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Herbicides and horses

Horse Health: A ubiquitous herbicide is beginning to come under increased scrutiny by scientists

The implications for the widespread use of glyphosate-based herbicides in our environment has been increasingly mired in controversy despite regulatory assurances of safety.

After close to three decades of use there is a growing body of scientific evidence emerging which presents unintended biological consequences of this chemical and its formulation. Research is postulating adverse mechanisms of action and implicating glyphosate use as a contributing factor to the rising incidence of chronic inflammation and disease in humans.

Since horses and humans share many of the proposed disrupted biological and ecological pathways it is likely with time, equal concern will be found for the health of the horses.

Application rates for glyphosate-based herbicides have steadily climbed over the last three decades due to: reduced cost of the chemical, adoption of farming practices which use crops which are genetically modified or employ pre-harvest desiccation practices and rising rates of application necessary to further control emerging weed resistance.

Due to its water-soluble nature and formidable application rates its presence has become ubiquitous in the environment. The accumulating burden of glyphosate in the food chains, water sources and the environments of both horses and humans over the last 25 years is a cause for concern especially as recent scientific findings are turning up off-target effects with unexpected ecological connections and outcomes.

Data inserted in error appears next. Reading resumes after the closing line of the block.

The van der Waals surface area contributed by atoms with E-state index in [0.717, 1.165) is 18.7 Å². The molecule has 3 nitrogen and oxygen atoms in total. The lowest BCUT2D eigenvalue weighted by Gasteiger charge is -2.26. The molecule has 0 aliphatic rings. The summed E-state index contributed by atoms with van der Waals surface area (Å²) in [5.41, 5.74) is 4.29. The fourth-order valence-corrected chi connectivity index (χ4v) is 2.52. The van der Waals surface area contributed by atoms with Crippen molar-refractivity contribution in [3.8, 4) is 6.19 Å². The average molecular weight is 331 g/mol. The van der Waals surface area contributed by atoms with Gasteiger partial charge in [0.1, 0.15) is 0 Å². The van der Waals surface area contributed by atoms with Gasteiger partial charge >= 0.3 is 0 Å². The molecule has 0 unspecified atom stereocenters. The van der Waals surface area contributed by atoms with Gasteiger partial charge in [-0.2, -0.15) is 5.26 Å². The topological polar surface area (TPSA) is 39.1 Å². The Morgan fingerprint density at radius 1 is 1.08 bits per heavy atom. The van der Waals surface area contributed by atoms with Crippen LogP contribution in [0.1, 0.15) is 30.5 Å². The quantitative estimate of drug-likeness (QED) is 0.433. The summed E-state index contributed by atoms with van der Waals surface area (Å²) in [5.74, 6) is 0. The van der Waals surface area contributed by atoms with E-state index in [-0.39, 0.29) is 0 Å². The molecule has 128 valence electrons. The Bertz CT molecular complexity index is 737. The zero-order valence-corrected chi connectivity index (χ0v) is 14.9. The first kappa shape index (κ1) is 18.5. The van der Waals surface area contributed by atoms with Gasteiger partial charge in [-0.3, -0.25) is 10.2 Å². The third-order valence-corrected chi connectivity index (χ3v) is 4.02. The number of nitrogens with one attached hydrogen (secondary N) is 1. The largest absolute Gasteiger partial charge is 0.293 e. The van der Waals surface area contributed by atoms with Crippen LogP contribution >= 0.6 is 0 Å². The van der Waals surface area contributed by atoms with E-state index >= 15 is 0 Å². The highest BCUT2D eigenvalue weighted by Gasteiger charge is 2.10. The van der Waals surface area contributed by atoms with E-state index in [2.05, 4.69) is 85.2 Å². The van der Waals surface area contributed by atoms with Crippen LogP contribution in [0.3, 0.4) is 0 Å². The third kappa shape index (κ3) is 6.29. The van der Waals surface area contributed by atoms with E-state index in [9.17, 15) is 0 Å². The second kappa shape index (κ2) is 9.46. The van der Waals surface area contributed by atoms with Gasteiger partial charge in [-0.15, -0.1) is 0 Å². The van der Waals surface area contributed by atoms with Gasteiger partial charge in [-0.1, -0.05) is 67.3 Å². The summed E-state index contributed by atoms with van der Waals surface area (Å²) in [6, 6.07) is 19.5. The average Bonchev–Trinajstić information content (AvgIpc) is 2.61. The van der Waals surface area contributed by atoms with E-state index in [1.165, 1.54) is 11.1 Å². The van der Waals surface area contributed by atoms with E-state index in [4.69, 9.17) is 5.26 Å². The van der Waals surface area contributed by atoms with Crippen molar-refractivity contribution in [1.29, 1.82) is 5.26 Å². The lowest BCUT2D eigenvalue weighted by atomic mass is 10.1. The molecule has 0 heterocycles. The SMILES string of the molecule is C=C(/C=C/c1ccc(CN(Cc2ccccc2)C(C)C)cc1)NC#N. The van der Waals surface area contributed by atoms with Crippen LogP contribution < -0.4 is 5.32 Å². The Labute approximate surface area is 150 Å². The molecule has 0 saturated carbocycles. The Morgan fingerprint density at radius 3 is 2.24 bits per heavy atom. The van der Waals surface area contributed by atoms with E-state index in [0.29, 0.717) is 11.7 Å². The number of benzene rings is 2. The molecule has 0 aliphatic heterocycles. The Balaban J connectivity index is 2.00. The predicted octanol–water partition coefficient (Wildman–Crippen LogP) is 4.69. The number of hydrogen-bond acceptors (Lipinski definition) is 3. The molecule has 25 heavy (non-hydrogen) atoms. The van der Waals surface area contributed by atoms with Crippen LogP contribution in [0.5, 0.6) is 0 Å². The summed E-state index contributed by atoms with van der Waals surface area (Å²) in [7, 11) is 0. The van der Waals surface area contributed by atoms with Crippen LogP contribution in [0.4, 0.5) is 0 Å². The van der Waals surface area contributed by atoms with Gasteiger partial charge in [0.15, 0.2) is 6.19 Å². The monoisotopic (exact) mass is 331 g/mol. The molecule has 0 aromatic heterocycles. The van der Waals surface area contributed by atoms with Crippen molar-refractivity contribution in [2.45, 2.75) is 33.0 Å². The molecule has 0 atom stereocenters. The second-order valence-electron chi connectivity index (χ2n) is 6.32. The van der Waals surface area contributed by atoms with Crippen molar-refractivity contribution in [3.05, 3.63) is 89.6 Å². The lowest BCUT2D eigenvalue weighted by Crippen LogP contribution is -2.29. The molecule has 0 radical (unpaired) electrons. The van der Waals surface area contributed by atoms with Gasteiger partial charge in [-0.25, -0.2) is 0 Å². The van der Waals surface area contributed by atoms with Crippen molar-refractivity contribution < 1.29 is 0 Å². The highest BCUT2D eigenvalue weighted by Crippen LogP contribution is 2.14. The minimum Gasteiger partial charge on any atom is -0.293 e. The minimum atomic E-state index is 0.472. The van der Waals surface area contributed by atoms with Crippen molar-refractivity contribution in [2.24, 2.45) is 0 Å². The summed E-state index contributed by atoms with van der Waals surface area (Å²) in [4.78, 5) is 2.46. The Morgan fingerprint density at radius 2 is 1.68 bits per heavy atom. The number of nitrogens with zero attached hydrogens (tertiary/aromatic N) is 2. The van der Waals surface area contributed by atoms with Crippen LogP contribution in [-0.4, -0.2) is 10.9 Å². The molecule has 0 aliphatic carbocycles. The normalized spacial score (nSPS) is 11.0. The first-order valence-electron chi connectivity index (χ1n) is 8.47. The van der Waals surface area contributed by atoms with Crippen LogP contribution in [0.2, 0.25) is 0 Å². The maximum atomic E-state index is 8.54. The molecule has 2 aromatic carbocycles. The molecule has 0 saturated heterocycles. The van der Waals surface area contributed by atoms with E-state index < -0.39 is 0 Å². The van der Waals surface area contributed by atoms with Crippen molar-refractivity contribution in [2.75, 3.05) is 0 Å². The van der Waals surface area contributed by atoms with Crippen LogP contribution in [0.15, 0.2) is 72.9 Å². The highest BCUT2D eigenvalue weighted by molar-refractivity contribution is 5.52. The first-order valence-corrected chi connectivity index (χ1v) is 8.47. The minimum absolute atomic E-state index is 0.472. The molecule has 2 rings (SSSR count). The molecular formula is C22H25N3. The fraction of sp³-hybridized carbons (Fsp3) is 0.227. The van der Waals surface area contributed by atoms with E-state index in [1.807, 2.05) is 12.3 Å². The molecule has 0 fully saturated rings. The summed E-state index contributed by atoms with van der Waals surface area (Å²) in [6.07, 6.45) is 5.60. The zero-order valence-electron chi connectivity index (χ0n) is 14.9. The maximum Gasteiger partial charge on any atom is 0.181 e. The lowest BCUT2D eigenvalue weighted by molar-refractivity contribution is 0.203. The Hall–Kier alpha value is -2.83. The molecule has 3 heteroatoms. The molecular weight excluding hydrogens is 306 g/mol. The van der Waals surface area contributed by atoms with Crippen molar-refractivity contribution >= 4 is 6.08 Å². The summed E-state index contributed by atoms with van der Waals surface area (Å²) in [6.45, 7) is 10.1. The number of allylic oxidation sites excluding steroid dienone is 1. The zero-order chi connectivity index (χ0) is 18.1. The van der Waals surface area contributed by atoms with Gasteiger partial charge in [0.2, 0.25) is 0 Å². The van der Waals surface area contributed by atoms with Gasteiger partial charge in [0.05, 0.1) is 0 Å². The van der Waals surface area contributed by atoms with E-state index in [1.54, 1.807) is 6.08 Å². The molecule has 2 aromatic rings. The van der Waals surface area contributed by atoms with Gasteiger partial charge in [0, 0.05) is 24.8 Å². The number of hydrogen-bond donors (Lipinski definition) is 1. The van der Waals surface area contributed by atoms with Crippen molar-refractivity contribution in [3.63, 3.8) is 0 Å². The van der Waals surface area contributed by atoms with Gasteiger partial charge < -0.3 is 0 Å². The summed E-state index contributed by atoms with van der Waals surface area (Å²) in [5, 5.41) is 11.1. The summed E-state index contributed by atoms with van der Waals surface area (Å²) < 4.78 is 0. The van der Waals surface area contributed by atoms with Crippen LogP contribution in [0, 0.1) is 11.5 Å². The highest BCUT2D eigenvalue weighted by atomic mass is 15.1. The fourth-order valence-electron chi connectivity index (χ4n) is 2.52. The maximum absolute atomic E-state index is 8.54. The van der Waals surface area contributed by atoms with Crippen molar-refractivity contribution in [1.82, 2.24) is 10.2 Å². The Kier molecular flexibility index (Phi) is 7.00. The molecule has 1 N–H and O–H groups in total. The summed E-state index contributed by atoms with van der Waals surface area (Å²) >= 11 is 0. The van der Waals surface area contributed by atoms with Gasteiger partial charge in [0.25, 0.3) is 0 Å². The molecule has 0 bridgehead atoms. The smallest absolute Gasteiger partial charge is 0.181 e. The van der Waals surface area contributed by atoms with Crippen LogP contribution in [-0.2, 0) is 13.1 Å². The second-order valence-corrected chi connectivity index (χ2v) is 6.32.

The deleterious effects of glyphosate and its formulations arise due to the multiple distinct physical and chemical properties of this unusual synthetic molecule. It has been patented as a broad-spectrum herbicide, mineral chelator, antimicrobial and desiccant. This patent profile portends multiple mechanisms of action upon any biological system with which it interacts.

Originally glyphosate was deemed safe due to the fact that it blocked the shikimate pathway. The shikimate is a metabolic pathway used by bacteria, archaea, fungi, algae, some protozoans, and plants for the biosynthesis of folates and the three essential amino acids, phenylalanine, tyrosine, and tryptophan — but does not exist in humans and animals.

Therefore at one time this disruption was considered to be of no consequence to mammalian biology.

However, when scientists began to look a little deeper into the ramifications of interrupting the shikimate pathway they discovered that the essential amino acids synthesized through this pathway provide vital building blocks for the proteins of animal life. This pathway does not exist in animals and humans because the microbial and plant kingdoms do it for the animal kingdom, acting as an ecological nursemaid for thriving health.

Interruption of metabolic pathways in the microbial communities of the soil and vegetation cannot be discounted as nebulous ‘off-target’ effects since the health of the animal kingdom is intimately interwoven with the health of the plants they consume. And in turn the health of the plant kingdom is intimately interwoven with the health of the soil.